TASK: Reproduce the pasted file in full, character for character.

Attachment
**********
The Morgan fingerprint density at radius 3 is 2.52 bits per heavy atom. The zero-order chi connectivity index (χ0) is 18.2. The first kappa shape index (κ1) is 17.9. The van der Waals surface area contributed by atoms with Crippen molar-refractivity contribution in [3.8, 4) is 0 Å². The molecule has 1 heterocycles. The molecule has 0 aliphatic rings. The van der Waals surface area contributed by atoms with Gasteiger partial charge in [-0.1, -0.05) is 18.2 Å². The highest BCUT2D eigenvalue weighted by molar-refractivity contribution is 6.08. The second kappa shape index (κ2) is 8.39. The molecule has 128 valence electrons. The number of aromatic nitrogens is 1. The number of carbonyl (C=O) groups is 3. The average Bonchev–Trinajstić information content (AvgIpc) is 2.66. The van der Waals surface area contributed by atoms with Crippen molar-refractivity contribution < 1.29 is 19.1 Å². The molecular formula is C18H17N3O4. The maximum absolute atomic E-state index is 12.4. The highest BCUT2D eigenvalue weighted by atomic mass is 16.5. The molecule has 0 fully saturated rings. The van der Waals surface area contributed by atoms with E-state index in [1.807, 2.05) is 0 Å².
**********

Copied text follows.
The Morgan fingerprint density at radius 3 is 2.52 bits per heavy atom. The zero-order chi connectivity index (χ0) is 18.2. The first kappa shape index (κ1) is 17.9. The van der Waals surface area contributed by atoms with Crippen molar-refractivity contribution in [3.8, 4) is 0 Å². The molecule has 1 heterocycles. The molecule has 0 aliphatic rings. The van der Waals surface area contributed by atoms with Gasteiger partial charge in [-0.1, -0.05) is 18.2 Å². The highest BCUT2D eigenvalue weighted by molar-refractivity contribution is 6.08. The second kappa shape index (κ2) is 8.39. The molecule has 128 valence electrons. The number of aromatic nitrogens is 1. The number of carbonyl (C=O) groups is 3. The average Bonchev–Trinajstić information content (AvgIpc) is 2.66. The van der Waals surface area contributed by atoms with Crippen molar-refractivity contribution < 1.29 is 19.1 Å². The molecular formula is C18H17N3O4. The maximum absolute atomic E-state index is 12.4. The highest BCUT2D eigenvalue weighted by atomic mass is 16.5. The molecule has 0 fully saturated rings. The van der Waals surface area contributed by atoms with E-state index in [1.807, 2.05) is 0 Å².